Sales Strategy and the Marketing Mix

  • Alan West


Companies must cope with different market, customer and competitor structures and are therefore obliged to develop strategies and tactics that will enable them to deal successfully with these challenges. These strategies will have implications at all levels of the firm; from manufacturing to finance and from personnel to sales. At all stages the company will strive to achieve a balance between the level of investment and the expected achievement relating to the overall company strategy; market share, return on capital employed, sales volume, or whatever criteria is deemed to be central to those objectives.


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  1. 1.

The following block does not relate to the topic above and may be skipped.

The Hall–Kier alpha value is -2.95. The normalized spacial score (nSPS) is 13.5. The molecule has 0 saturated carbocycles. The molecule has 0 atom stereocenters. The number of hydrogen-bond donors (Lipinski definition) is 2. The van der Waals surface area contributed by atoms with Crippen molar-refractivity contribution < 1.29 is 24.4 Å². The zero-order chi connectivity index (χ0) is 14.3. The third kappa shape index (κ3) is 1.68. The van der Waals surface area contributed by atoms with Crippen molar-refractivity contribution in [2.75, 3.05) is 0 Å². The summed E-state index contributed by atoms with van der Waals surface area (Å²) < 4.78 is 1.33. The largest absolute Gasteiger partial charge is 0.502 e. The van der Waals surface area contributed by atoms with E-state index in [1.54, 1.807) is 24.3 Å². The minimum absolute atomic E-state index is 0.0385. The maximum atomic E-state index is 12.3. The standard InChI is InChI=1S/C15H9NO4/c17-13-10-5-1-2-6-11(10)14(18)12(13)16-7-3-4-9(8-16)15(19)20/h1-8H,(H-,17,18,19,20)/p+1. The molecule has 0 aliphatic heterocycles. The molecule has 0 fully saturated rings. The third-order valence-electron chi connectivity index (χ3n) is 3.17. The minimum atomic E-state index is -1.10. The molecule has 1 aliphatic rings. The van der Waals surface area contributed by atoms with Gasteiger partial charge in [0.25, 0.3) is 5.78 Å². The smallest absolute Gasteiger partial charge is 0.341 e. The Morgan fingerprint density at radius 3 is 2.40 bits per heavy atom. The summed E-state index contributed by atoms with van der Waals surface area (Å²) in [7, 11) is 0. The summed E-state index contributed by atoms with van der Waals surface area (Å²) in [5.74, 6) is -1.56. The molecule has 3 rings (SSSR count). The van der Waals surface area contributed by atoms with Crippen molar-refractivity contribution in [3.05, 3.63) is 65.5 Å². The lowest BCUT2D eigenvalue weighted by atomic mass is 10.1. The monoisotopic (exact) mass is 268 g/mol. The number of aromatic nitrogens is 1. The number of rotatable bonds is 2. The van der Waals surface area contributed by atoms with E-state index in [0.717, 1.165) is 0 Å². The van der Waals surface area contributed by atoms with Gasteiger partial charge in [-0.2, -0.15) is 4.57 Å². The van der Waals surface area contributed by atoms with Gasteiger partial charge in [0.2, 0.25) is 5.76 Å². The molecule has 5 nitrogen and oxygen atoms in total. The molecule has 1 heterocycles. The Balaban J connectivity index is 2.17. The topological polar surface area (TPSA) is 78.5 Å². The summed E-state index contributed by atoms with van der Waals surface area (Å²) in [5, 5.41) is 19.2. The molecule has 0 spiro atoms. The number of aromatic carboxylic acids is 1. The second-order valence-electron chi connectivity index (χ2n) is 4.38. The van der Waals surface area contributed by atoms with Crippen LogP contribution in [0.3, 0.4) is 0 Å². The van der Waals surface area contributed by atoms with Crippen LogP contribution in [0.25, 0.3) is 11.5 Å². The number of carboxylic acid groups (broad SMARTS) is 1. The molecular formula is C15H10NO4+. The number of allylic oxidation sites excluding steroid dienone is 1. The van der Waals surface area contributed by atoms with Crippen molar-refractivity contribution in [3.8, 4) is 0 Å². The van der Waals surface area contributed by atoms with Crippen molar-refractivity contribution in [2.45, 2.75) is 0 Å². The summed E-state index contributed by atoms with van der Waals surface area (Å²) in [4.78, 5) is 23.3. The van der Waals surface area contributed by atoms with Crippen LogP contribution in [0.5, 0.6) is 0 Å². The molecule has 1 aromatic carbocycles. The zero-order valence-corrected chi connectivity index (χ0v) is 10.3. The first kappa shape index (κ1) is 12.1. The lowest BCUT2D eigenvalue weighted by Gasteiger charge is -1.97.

See Kotier Marketing Management: Analysis, Planning, Control; and Hughes Marketing Management.Google Scholar
  2. 2.
    D. Cowell, The Marketing of Services. (Heinemann, 1985).Google Scholar
  3. 3.
    See J. Winkler, Pricing (Heinemann, 1982).Google Scholar
  4. 4.
    Peters and Waterman, In Search of Excellence.Google Scholar
  5. 5.
    See, for example, B. Heirs and G. Pehrson, The Mind of the Organisation (Harper & Row, 1982).Google Scholar
  6. 6.
    D.L. Kurtz and C.W. Hubbard, Sales Function and its Management (General Learning Press, 1971).Google Scholar
  7. 7.
    N.K. Dhalla, ‘Assessing the Long Term Value of Advertising’, Harvard Business Review, vol. 1 (1978).Google Scholar

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© Alan West 1987

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  • Alan West

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